Why Is Israeli Venture Capital So Unpopular in Its Home Field?

Pitango, Israel’s biggest fund, just raised $270 million from backers as far afield as the Far East, but the participation of locals was minimal

International investors recognize the potential of Israeli high tech, says Rami Kalish, co-founder of Israel’s largest venture capital firm Pitango Venture Capital, but local Israeli investors are not nearly as enthusiastic. "We would be happy if Israel institutions adopt a strategy of more exposure to the field of private equity in general and to its venture capital element," Kalish says.

Last Wednesday, the senior partners in Pitango, which has raised $1.6 billion to date, met with reporters to discuss, among other things, the firm's new $270 million fund, which it completed raising early this month. This is a relatively thriving period for Israeli high tech, as expressed by several large exits and a considerable number of companies on their way to initial public offerings.

"The opportunity for venture capital funds is growing, because the markets are growing and there are more members of the middle class in the world using more technology," says Chemi Peres, another co-founder.

"Pitango is marking 20 years of investing activity," says Peres. "Until now, we've invested in over 180 companies. Beyond the business side of things, we see this as building an economy in Israel geared towards exports and technology, the economic pattern in which we think Israel needs to lead."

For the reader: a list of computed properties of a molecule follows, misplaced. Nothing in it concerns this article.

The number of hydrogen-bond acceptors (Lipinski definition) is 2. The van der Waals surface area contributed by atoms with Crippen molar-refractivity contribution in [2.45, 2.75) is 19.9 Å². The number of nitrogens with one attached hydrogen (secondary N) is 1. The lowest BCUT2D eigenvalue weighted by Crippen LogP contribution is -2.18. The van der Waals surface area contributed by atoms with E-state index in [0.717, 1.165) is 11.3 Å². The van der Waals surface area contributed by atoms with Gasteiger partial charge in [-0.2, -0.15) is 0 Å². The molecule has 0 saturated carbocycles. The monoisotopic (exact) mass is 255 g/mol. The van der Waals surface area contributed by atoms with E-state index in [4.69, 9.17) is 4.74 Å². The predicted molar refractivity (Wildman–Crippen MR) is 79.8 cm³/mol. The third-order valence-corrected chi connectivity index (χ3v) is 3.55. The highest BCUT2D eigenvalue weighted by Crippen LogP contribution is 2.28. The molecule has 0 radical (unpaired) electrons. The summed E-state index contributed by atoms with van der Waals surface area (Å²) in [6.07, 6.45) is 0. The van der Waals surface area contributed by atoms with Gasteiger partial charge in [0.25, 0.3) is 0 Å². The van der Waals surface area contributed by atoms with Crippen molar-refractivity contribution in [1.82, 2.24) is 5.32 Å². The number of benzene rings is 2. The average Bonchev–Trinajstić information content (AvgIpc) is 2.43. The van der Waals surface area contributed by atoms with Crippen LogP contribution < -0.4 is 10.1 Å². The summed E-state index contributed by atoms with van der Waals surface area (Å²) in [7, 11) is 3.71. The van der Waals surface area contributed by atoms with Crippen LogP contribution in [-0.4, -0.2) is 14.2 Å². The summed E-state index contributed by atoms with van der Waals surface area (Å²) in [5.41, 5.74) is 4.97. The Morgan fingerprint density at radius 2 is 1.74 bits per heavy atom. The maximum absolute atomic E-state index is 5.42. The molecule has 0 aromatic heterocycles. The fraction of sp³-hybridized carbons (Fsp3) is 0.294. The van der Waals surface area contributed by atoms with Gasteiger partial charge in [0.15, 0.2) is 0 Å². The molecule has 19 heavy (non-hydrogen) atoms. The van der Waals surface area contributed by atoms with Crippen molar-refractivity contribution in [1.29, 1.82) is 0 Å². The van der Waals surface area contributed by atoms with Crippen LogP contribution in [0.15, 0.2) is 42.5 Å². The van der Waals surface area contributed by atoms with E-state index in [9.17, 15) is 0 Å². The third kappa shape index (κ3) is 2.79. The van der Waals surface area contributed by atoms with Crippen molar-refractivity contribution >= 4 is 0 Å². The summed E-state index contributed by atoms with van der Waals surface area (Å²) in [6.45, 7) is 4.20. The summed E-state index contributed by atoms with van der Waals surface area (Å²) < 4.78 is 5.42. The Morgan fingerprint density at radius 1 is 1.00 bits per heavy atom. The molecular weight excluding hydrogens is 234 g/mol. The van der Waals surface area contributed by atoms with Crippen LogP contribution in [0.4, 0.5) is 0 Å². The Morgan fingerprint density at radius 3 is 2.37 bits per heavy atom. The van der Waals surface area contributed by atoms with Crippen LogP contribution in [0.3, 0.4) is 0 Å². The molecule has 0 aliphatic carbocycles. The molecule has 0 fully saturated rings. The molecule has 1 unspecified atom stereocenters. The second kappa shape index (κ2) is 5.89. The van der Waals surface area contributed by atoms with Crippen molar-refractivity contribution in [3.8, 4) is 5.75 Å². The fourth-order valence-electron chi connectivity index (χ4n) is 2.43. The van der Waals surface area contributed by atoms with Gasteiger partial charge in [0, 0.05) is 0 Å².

But the presence of Israeli investors in Pitango's new fund is minuscule - only two institutional investors and two private individuals - and their share in the fund is marginal. This, despite efforts made in recent years to induce Israel's financial institutions into investing in local venture capital funds.

"There is a problem in how the institutions perceive venture capital funds: We can tell them with certainty that until now the investors in our funds haven't lost money," says Peres. "It could be that in funds from a difficult crop, such as the year 2000, they'll see unexciting returns, but they don't lose money. In any case, there's a perception of venture capital as risky and irresponsible. You can't say we're clipping coupons: We've been working hard for 20 years and contending with many crises.”

"Today, we're seeing new entrepreneurs with outstanding abilities, such as we haven’t seen before," says Peres. "A cultural change has occurred: The race for the exit has changed. People want to build value and markets are much bigger. A wise use of the Internet is closing the gaps between Israeli and U.S. companies: If you have a good product, you'll get enormous resonance on the Internet. All in all, to not invest in venture capital somewhere is to be out of date – a bit backwards."

"At the institutions, too, there is appreciation for what's happening in the Israeli high-tech industry and the role of venture capital funds," says Kalish. "They apparently need to undergo further change and understand that the commitment in these types of assets is for the long run. Venture capital is perhaps one of the least risky fields, because, historically, good funds are making money - but it takes time because you're building value: You start with nothing and end up as a company worth hundreds of millions of dollars. This isn't quick financial manipulation: It takes time."

First investors from Asia

Along with veteran Pitango investors, who make up the lion's share of the new fund, new investors from the Far East have made an enrance. Their entry enabled the fund to deal with a shrinkage in venture capital investments by U.S. institutions following the global economic crisis.